Using resources more efficiently in livestock production systems is a focal point of our laboratory. Terry Engle and his Ph.D. student Sam Jalali, in conjunction with Dr. Jim Ippolito from the Department of Soils and Crop Sciences, are currently working on methods of recycling nutrients from waste streams in livestock production systems. They have developed a laboratory scale system to remove metals (e.g., copper) from waste streams and convert the metals back into their parent form for reuse. Sam is currently in the process of scaling up this system to test it in commercial livestock operations. Future research will include techniques for recycling other nutrients.
A racehorse with an eagle eye will have the heart of a champion. A show horse with fluted ears will be expressive. A gelding with a moose nose will be friendly and make a great kids horse. Such antiquated adages relating physical traits of the face to dimensions of innate personality abound in the modern horse industry, and can be traced back from the cowboys of the Wild West, to the gypsy bands of Eastern Europe, all the way back to the earliest breeding books of the ancient Bedouin. While subjective visual assessments of such traits by horse trainers and traders have long been regarded as little more than wishful thinking, a dynamic marriage of modern machine vision and data analytics algorithms may bring the objectivity needed to realize the full predictive power of these old wives tails. An ongoing project in the Pinedo lab seeks to validate a new approach to image analysis that allows custom computer algorithms to extract detailed biometric information about the facial traits of any livestock species from standard quality 2D images, and then seeks to map these quantitative measures of facial structure to key production traits impacted by an animal’s unique personality. Exploratory results from data web-scrubbed form accelerated genetics 2016 bull catalogue have revealed facial biometrics to be predictive of the genetic breeding values of elite dairy sires. One ongoing project, conducted in collaboration with Aurora Organic, is exploring the interactions between facial biometrics and environmental variables to predict the individual susceptibilities of organic dairy cows to common production and reproductive maladies. Another is using a data set developed in collaboration with North Florida Holsteins to explore if pedigree information, augmented with facial biometric data, can effectively approximate genomic breeding values of milking cows for health, fertility, and performance traits.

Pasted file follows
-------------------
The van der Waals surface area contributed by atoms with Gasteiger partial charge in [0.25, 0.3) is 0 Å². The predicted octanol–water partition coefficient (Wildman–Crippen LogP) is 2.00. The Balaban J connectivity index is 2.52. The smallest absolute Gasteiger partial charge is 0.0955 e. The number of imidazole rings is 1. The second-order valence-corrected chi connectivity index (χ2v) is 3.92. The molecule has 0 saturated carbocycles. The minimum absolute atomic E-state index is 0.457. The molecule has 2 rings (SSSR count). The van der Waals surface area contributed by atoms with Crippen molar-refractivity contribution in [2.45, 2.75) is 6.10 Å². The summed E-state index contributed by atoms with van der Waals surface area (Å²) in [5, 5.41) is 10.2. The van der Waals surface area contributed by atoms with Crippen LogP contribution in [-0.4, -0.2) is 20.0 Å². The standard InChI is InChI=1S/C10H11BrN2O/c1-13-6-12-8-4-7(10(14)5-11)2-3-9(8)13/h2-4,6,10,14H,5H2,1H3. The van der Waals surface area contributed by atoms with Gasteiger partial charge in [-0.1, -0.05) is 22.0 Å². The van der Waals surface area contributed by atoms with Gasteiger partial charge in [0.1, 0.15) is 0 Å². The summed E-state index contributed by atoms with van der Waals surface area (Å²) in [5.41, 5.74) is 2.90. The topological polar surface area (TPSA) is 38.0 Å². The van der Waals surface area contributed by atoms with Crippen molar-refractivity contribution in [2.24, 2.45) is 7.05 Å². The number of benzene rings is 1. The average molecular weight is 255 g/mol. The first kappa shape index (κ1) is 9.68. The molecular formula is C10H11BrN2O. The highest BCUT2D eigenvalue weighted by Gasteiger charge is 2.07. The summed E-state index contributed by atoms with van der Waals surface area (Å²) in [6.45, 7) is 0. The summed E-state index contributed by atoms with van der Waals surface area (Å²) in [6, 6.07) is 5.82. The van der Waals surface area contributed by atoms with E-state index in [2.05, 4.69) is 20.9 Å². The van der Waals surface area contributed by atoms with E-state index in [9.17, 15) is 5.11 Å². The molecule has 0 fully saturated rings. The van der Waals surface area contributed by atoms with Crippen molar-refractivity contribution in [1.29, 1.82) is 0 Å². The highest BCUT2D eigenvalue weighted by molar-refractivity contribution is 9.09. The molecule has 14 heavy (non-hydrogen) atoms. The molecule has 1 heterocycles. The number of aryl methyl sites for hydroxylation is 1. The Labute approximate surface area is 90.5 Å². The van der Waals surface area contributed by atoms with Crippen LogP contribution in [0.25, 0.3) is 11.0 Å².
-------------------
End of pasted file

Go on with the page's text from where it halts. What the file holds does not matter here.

An Innovative Beef Production System: All Heifer, No Cow
Exposure to volatile markets and perpetual variance in climatic conditions (i.e. drought) makes efficiency increasingly difficult for cow-calf producers to achieve, facilitating the need to evaluate alternative production methods. Researchers at Colorado State University are evaluating an innovative system—The All Heifer, No Cow (AHNC) system. AHNC is a unique production system where beef is produced without mature cows. Heifers are bred and calve at two years of age. The system utilizes sexed semen, so each heifer replaces herself with a heifer. Calves are early weaned at 90 days old. Then, the calves’ mothers are transitioned to a finishing ration and harvested for beef before reaching 30 months of age. As production efficiency becomes increasingly important in the beef industry, the AHNC system seeks to make more efficient use of feed resources. All the cattle in the enterprise are growing, so nutrients are utilized more efficiently. More specifically, when compared to conventional systems, it is estimated that the AHNC system can produce an equal amount of beef with 30% less feed and 30% fewer methane emissions. The AHNC system has the potential to make a large impact on the sustainability (i.e. economically viable, environmentally sound, and socially acceptable) of the US beef production system.